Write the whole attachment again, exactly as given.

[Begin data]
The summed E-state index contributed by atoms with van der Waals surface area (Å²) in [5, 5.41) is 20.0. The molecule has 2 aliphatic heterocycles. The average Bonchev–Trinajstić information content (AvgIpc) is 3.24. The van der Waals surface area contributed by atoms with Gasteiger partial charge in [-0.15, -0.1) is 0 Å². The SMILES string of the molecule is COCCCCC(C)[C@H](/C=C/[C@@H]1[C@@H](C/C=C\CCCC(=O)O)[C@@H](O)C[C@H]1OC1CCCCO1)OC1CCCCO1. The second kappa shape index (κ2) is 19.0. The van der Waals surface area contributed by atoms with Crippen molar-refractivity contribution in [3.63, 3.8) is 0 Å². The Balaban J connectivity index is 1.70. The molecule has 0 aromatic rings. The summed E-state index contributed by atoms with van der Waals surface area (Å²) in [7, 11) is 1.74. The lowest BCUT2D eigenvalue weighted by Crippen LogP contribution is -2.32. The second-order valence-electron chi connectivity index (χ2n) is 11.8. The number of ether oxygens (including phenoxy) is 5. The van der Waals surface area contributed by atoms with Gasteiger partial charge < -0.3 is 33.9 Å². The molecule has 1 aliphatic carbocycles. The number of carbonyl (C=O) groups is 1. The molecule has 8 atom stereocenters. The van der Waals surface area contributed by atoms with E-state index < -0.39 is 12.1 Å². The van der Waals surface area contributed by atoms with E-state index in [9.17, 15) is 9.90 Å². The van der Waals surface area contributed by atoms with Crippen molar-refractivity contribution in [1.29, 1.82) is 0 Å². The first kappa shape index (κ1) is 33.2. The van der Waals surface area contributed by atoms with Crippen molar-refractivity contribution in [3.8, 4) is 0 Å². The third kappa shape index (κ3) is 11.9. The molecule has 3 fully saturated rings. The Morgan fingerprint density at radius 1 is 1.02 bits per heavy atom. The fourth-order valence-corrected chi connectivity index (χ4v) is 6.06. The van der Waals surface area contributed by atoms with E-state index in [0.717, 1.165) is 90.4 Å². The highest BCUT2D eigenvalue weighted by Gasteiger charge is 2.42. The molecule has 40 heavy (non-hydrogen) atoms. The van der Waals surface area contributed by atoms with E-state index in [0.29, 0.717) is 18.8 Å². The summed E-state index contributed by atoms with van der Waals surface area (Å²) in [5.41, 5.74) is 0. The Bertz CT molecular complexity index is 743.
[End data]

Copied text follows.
The summed E-state index contributed by atoms with van der Waals surface area (Å²) in [5, 5.41) is 20.0. The molecule has 2 aliphatic heterocycles. The average Bonchev–Trinajstić information content (AvgIpc) is 3.24. The van der Waals surface area contributed by atoms with Gasteiger partial charge in [-0.15, -0.1) is 0 Å². The SMILES string of the molecule is COCCCCC(C)[C@H](/C=C/[C@@H]1[C@@H](C/C=C\CCCC(=O)O)[C@@H](O)C[C@H]1OC1CCCCO1)OC1CCCCO1. The second kappa shape index (κ2) is 19.0. The van der Waals surface area contributed by atoms with Crippen molar-refractivity contribution in [3.63, 3.8) is 0 Å². The Balaban J connectivity index is 1.70. The molecule has 0 aromatic rings. The summed E-state index contributed by atoms with van der Waals surface area (Å²) in [7, 11) is 1.74. The lowest BCUT2D eigenvalue weighted by Crippen LogP contribution is -2.32. The second-order valence-electron chi connectivity index (χ2n) is 11.8. The number of ether oxygens (including phenoxy) is 5. The van der Waals surface area contributed by atoms with Gasteiger partial charge < -0.3 is 33.9 Å². The molecule has 1 aliphatic carbocycles. The number of carbonyl (C=O) groups is 1. The molecule has 8 atom stereocenters. The van der Waals surface area contributed by atoms with E-state index < -0.39 is 12.1 Å². The van der Waals surface area contributed by atoms with E-state index in [9.17, 15) is 9.90 Å². The van der Waals surface area contributed by atoms with Crippen molar-refractivity contribution in [1.29, 1.82) is 0 Å². The first kappa shape index (κ1) is 33.2. The van der Waals surface area contributed by atoms with Crippen molar-refractivity contribution in [3.8, 4) is 0 Å². The third kappa shape index (κ3) is 11.9. The molecule has 3 fully saturated rings. The Morgan fingerprint density at radius 1 is 1.02 bits per heavy atom. The fourth-order valence-corrected chi connectivity index (χ4v) is 6.06. The van der Waals surface area contributed by atoms with E-state index in [0.717, 1.165) is 90.4 Å². The highest BCUT2D eigenvalue weighted by Gasteiger charge is 2.42. The molecule has 40 heavy (non-hydrogen) atoms. The van der Waals surface area contributed by atoms with E-state index in [0.29, 0.717) is 18.8 Å². The summed E-state index contributed by atoms with van der Waals surface area (Å²) in [5.41, 5.74) is 0. The Bertz CT molecular complexity index is 743.